This Boy, Paperback
4.5 out of 5 (3 ratings)


Alan Johnson's childhood was not so much difficult as unusual, particularly for a man who was destined to become Home Secretary.

Not in respect of the poverty, which was shared with many of those living in the slums of post-war Britain, but in its transition from two-parent family to single mother and then to no parents at all...This is essentially the story of two incredible women: Alan's mother, Lily, who battled against poor health, poverty, domestic violence and loneliness to try to ensure a better life for her children; and his sister, Linda, who had to assume an enormous amount of responsibility at a very young age and who fought to keep the family together and out of care when she herself was still only a child.

Played out against the background of a vanishing community living in condemned housing, the story moves from post-war austerity in pre-gentrified Notting Hill, through the race riots, school on the Kings Road, Chelsea in the Swinging 60s, to the rock-and-roll years, making a record in Denmark Street and becoming a husband and father whilst still in his teens. This Boy is one man's story, but it is also a story of England and the West London slums which are so hard to imagine in the capital today.

No matter how harsh the details, Alan Johnson writes with a spirit of generous acceptance, of humour and openness which makes his book anything but a grim catalogue of miseries.




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Review by

I had no idea who Alan Johnson was when I picked up this book - turns out he is a quite distinguished English politician. The book is his memoir of his early life up until the age of 18 - it is also the story of his amazing mother and sister and all that they did to care for him as he grew up. I have a hard time understanding the level of poverty that Alan (and thousands of others) lived in in post-WWII England - it definitely seems like something from the early Industrial Revolution but he survived it and made a great success of his life. People are amazing!

Review by

This is a very moving memoir by the former Labour Cabinet Minister, covering his early years up until his early marriage and entry into working life in the Post Office, both at the age of 18. It details the struggles and hardships of his upbringing, with his neglectful father Steve abandoning his family; his mother Lily working at cleaning and waitressing jobs all hours to make ends meet, despite being frequently hospitalised with the heart condition that killed her at the age of 42 (the same age at which her own mother and grandmother had also died); and his upbringing by his slightly older but very mature sister Linda. There are heartbreaking moments and it is quite shocking to read about the family's housing conditions in west London in the 1950s and early 1960s, which shocked even contemporaries, including other members of the family from Lily's native Liverpool after her death, when they discovered the suffering that she had kept secret from the wider family. The author writes tellingly of the importance of food to him, as he grew up knowing genuine gnawing hunger, cold and suffering, something that can be said of very few if any other contemporary or recent politicians in this country. That said, this book is not a grim "misery memoir", but warm-hearted and full of good humour, with the latter stages detailing his musical escapades in various bands in the swinging London of the mid 60s. A great read. 5/5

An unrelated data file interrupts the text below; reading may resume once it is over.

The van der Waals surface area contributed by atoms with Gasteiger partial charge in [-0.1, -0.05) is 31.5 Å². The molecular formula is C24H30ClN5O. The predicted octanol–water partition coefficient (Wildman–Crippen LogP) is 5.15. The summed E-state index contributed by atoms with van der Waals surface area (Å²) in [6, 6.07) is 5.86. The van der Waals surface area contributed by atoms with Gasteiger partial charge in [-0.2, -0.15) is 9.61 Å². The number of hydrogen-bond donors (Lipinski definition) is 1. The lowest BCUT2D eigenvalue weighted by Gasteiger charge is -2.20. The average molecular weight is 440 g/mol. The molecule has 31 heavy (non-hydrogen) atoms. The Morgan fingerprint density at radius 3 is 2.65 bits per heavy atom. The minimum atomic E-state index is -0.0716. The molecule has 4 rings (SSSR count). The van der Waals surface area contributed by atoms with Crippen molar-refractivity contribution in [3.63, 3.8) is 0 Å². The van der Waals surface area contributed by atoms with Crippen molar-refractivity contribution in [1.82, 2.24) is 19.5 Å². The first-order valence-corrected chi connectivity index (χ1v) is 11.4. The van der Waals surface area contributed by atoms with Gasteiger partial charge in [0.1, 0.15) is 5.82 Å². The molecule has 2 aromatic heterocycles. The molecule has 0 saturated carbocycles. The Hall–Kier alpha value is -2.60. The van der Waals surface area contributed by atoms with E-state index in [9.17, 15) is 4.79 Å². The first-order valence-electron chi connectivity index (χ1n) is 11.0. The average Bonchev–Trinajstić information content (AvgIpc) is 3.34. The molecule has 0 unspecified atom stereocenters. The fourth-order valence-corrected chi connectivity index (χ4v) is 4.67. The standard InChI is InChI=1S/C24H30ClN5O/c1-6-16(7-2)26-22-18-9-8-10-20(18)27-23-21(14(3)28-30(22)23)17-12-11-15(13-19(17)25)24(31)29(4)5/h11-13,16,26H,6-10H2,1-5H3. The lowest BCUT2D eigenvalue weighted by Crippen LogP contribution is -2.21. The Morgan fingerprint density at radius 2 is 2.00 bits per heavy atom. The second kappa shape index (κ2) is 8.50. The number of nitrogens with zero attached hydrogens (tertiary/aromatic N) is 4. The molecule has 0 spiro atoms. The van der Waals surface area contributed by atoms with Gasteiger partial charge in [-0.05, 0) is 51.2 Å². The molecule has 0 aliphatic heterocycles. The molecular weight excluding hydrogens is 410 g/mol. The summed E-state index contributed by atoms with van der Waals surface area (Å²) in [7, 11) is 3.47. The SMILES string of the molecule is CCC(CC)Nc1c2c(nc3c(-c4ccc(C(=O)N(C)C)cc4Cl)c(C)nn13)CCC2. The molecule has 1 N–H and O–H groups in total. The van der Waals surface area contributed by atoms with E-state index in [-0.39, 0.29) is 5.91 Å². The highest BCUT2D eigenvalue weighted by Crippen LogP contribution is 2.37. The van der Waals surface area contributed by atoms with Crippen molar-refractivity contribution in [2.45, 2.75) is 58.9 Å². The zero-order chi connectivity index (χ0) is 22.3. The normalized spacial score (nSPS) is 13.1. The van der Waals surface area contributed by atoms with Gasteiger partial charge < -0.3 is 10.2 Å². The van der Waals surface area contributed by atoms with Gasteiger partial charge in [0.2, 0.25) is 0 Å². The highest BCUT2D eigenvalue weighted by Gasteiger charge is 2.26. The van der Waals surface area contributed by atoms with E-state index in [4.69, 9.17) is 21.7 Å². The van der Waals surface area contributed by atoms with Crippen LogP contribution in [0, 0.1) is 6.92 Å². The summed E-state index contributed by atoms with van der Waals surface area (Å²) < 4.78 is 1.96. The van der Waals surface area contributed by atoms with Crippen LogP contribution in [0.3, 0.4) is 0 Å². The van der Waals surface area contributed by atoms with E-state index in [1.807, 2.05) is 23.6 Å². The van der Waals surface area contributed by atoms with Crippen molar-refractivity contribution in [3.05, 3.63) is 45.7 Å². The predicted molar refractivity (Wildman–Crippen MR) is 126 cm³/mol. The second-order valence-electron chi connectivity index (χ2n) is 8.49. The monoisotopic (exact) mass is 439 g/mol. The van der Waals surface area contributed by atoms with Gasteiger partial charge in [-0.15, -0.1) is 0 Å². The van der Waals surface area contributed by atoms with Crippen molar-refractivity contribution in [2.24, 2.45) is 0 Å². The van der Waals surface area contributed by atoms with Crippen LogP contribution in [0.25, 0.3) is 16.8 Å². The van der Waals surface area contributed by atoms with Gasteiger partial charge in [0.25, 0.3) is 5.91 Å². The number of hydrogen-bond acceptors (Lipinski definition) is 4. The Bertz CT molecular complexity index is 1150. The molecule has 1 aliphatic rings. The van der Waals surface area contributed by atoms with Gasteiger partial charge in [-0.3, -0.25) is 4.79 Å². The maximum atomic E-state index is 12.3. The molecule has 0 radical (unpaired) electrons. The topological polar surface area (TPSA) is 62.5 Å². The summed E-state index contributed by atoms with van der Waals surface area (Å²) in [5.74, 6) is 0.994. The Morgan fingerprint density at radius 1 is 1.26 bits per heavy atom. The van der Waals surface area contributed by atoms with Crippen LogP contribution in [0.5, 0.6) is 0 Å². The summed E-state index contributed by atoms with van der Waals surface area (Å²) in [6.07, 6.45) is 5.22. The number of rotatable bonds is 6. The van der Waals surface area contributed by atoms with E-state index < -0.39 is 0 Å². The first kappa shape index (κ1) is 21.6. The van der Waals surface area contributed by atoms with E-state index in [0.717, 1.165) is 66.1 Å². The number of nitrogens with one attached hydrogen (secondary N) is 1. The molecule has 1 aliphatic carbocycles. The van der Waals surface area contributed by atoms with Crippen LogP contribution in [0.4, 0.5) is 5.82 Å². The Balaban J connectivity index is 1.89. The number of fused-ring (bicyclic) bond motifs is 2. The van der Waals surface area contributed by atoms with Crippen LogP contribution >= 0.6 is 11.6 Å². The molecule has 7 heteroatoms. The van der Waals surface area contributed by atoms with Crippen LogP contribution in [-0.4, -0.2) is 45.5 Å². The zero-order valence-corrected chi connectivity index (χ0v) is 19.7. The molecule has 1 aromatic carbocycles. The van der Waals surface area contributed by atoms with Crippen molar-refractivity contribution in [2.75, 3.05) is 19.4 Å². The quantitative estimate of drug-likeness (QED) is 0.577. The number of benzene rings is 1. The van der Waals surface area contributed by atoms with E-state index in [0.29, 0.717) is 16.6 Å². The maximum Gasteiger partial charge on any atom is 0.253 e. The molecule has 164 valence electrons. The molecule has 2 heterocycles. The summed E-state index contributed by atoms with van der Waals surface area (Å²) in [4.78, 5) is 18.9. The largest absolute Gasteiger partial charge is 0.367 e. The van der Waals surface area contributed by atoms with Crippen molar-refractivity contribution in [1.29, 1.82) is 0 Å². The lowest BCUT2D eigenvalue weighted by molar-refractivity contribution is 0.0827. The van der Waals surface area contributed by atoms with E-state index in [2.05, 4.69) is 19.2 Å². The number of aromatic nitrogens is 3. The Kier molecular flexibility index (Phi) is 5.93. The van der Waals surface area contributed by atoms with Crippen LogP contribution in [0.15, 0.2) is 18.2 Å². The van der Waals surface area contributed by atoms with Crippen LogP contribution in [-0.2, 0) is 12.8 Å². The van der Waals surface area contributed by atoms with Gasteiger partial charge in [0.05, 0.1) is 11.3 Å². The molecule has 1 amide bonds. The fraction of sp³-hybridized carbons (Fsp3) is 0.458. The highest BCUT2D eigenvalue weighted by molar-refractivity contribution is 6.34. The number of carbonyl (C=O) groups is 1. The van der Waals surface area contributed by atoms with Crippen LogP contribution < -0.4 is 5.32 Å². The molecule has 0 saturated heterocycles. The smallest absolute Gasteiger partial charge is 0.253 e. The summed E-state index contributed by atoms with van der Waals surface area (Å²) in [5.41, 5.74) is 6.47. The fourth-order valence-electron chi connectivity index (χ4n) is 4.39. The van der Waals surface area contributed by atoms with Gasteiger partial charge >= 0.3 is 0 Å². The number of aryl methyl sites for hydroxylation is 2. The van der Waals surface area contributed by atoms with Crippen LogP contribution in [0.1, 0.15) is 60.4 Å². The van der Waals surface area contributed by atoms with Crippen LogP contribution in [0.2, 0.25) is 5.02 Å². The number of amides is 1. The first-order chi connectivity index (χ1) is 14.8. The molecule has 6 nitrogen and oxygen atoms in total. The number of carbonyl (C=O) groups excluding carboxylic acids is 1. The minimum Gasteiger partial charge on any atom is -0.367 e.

Review by

I have always enjoyed politicians' memoirs, and this must rank as one of the best I have read. I was particularly interested to read this book a Alan Johnson had, briefly, been Secretary of State in my Department. It's true that, throughout his short period in the Department for Education, he had been conspicuous principally by his virtual invisibility but I still thought that he might have some juicy morsel to dispense, with which to whet the salacious appetites of my fellow functionaries.<br/><br/>I am sure that he could offer such morsels in abundance, but there are none in this book, chiefly because it closes just after Johnson's marriage at the age of eighteen. The book does, however, offer a moving picture of his early struggles, growing up in poverty in West London in the 1950s. There has been a succession of gruelling 'misery memoirs' over recent years, most of which have left the reader feeling compassion depletion. This book is not like that at all. There are some awful incidents but the prevailing feeling is one of triumph over adversity.<br/><br/>It is also the story of two magnificent women: Johnson's mother, Lily, who worked herself into a tragically early grave in her efforts to keep the family afloat, despite her own poor health; and Linda, his elder sister who strove equally hard to try to reduce the burden on their mother and then, after Lily's death, to make sure that she and Alan could stay together and weren't consumed by the machinery of social care. Johnson's father, Steve, was absent for much of Johnson's childhood, and even before he abandoned the family home made little worthwhile contribution to their constant struggle against debt.<br/><br/>The Johnson family lived in what would now be called Notting Hill though in the 1950s it was also referred to as Notting Dale, or West Kensal, or North Kensington. Whatever the name, it was an area that would now be termed a pocket of deprivation, with much of the population being cooped up in tiny rental property owned by Peter Rachman. Johnson's father was a painter and decorator by trade, but was also an accomplished pianist and would regularly perform in local pubs. He was, however, also an inveterate gambler and drinker, and consequently was seldom able to contribute to meeting the family's weekly household bills. Lily, meanwhile, was holding down several jobs, working as a cleaner, waitress and kitchen hand, struggling to scrape together enough to feed and clothe Linda and Alan. The picture of 1950s West London is intriguing. The Johnson family lived in a 'play street' with no traffic, and much of their daily life was actually posed out in the road.<br/><br/>Notting Hill has become a byword for genteel and fashionable life, and exorbitant property prices, but this was not the case when Alan Johnson was growing up. The notorious Notting Hill riots of 1958 took place in the next street from the Johnsons' home, and shortly afterwards Lily witnessed the early stages of an alteration that would culminate in the race-motivated murdered of an African-Caribbean man outside the pub on the corner of their road. A few years later Alan Johnson took a job helping the local milkman, and his round included making deliveries to 10 Ruston Place which, until just a few years earlier, had, under its original name of 10 Rillington Place, been the scene of John Reginald Christie's brutal series of murders.<br/><br/>Johnson's writing style is simple and direct, tinged with a wry humour. Even though the basic tenet of his story is about his grim childhood, he doesn't labour the point, and his book is imbued with hope. All very entertaining.